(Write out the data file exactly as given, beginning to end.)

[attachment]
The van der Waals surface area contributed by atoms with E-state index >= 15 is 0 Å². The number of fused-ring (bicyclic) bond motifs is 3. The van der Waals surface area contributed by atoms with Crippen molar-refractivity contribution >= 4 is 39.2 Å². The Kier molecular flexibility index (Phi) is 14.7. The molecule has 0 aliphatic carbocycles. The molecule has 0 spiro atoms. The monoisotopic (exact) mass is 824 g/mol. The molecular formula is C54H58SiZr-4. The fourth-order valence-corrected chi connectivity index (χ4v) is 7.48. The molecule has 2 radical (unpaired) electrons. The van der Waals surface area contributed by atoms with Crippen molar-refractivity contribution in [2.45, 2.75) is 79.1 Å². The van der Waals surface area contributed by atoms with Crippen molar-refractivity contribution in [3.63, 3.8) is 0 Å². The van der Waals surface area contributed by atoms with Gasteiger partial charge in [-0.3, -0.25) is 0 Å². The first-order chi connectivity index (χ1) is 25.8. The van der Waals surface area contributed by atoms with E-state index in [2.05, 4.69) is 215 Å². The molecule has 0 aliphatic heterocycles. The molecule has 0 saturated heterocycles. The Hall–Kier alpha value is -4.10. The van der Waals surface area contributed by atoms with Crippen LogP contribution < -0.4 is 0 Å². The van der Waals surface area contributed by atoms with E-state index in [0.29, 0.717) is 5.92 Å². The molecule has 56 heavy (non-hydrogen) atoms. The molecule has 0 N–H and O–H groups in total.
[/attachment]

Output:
The van der Waals surface area contributed by atoms with E-state index >= 15 is 0 Å². The number of fused-ring (bicyclic) bond motifs is 3. The van der Waals surface area contributed by atoms with Crippen molar-refractivity contribution >= 4 is 39.2 Å². The Kier molecular flexibility index (Phi) is 14.7. The molecule has 0 aliphatic carbocycles. The molecule has 0 spiro atoms. The monoisotopic (exact) mass is 824 g/mol. The molecular formula is C54H58SiZr-4. The fourth-order valence-corrected chi connectivity index (χ4v) is 7.48. The molecule has 2 radical (unpaired) electrons. The van der Waals surface area contributed by atoms with Crippen molar-refractivity contribution in [2.45, 2.75) is 79.1 Å². The van der Waals surface area contributed by atoms with Crippen molar-refractivity contribution in [3.63, 3.8) is 0 Å². The van der Waals surface area contributed by atoms with Gasteiger partial charge in [-0.3, -0.25) is 0 Å². The first-order chi connectivity index (χ1) is 25.8. The van der Waals surface area contributed by atoms with E-state index in [2.05, 4.69) is 215 Å². The molecule has 0 aliphatic heterocycles. The molecule has 0 saturated heterocycles. The Hall–Kier alpha value is -4.10. The van der Waals surface area contributed by atoms with Crippen LogP contribution < -0.4 is 0 Å². The van der Waals surface area contributed by atoms with E-state index in [0.29, 0.717) is 5.92 Å². The molecule has 56 heavy (non-hydrogen) atoms. The molecule has 0 N–H and O–H groups in total.